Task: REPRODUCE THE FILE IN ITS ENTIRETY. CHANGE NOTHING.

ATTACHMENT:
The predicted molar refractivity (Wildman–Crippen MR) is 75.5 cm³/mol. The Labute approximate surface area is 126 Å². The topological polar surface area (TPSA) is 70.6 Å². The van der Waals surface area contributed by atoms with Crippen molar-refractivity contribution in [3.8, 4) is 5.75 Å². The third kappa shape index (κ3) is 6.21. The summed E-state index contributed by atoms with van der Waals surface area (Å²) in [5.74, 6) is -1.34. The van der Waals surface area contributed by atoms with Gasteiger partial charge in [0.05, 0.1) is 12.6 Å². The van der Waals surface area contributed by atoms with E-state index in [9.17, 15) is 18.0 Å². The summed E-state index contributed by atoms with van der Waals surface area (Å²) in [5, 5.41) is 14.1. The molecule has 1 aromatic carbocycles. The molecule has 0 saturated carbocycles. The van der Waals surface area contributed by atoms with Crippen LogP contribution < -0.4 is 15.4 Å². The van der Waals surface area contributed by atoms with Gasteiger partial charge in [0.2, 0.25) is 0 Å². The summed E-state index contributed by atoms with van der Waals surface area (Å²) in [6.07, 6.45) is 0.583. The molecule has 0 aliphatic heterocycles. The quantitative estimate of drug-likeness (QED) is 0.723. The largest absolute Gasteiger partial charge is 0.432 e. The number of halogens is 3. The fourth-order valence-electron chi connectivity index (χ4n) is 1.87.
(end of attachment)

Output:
The predicted molar refractivity (Wildman–Crippen MR) is 75.5 cm³/mol. The Labute approximate surface area is 126 Å². The topological polar surface area (TPSA) is 70.6 Å². The van der Waals surface area contributed by atoms with Crippen molar-refractivity contribution in [3.8, 4) is 5.75 Å². The third kappa shape index (κ3) is 6.21. The summed E-state index contributed by atoms with van der Waals surface area (Å²) in [5.74, 6) is -1.34. The van der Waals surface area contributed by atoms with Gasteiger partial charge in [0.05, 0.1) is 12.6 Å². The van der Waals surface area contributed by atoms with E-state index in [9.17, 15) is 18.0 Å². The summed E-state index contributed by atoms with van der Waals surface area (Å²) in [5, 5.41) is 14.1. The molecule has 1 aromatic carbocycles. The molecule has 0 saturated carbocycles. The van der Waals surface area contributed by atoms with Crippen LogP contribution < -0.4 is 15.4 Å². The van der Waals surface area contributed by atoms with Gasteiger partial charge in [0.2, 0.25) is 0 Å². The summed E-state index contributed by atoms with van der Waals surface area (Å²) in [6.07, 6.45) is 0.583. The molecule has 0 aliphatic heterocycles. The quantitative estimate of drug-likeness (QED) is 0.723. The largest absolute Gasteiger partial charge is 0.432 e. The number of halogens is 3. The fourth-order valence-electron chi connectivity index (χ4n) is 1.87.